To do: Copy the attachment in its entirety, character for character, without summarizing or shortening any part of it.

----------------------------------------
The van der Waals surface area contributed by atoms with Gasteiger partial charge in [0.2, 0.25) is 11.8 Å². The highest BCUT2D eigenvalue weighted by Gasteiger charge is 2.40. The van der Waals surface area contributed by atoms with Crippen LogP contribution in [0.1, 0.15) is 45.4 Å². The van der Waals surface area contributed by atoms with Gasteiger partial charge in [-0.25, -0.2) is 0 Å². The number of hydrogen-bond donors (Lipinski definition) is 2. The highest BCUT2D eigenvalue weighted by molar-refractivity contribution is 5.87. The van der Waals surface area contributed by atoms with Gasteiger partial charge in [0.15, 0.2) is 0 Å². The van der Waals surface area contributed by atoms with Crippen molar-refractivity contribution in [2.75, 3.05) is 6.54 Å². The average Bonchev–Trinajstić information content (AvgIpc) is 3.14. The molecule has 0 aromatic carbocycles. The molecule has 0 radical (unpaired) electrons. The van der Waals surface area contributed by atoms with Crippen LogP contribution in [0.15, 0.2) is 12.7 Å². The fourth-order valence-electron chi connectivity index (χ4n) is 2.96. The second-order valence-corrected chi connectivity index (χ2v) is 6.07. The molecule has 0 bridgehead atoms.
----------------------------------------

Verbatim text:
The van der Waals surface area contributed by atoms with Gasteiger partial charge in [0.2, 0.25) is 11.8 Å². The highest BCUT2D eigenvalue weighted by Gasteiger charge is 2.40. The van der Waals surface area contributed by atoms with Crippen LogP contribution in [0.1, 0.15) is 45.4 Å². The van der Waals surface area contributed by atoms with Gasteiger partial charge in [-0.25, -0.2) is 0 Å². The number of hydrogen-bond donors (Lipinski definition) is 2. The highest BCUT2D eigenvalue weighted by molar-refractivity contribution is 5.87. The van der Waals surface area contributed by atoms with Gasteiger partial charge in [0.15, 0.2) is 0 Å². The van der Waals surface area contributed by atoms with Crippen molar-refractivity contribution in [2.75, 3.05) is 6.54 Å². The average Bonchev–Trinajstić information content (AvgIpc) is 3.14. The molecule has 0 aromatic carbocycles. The molecule has 0 radical (unpaired) electrons. The van der Waals surface area contributed by atoms with Crippen LogP contribution in [0.15, 0.2) is 12.7 Å². The fourth-order valence-electron chi connectivity index (χ4n) is 2.96. The second-order valence-corrected chi connectivity index (χ2v) is 6.07. The molecule has 0 bridgehead atoms.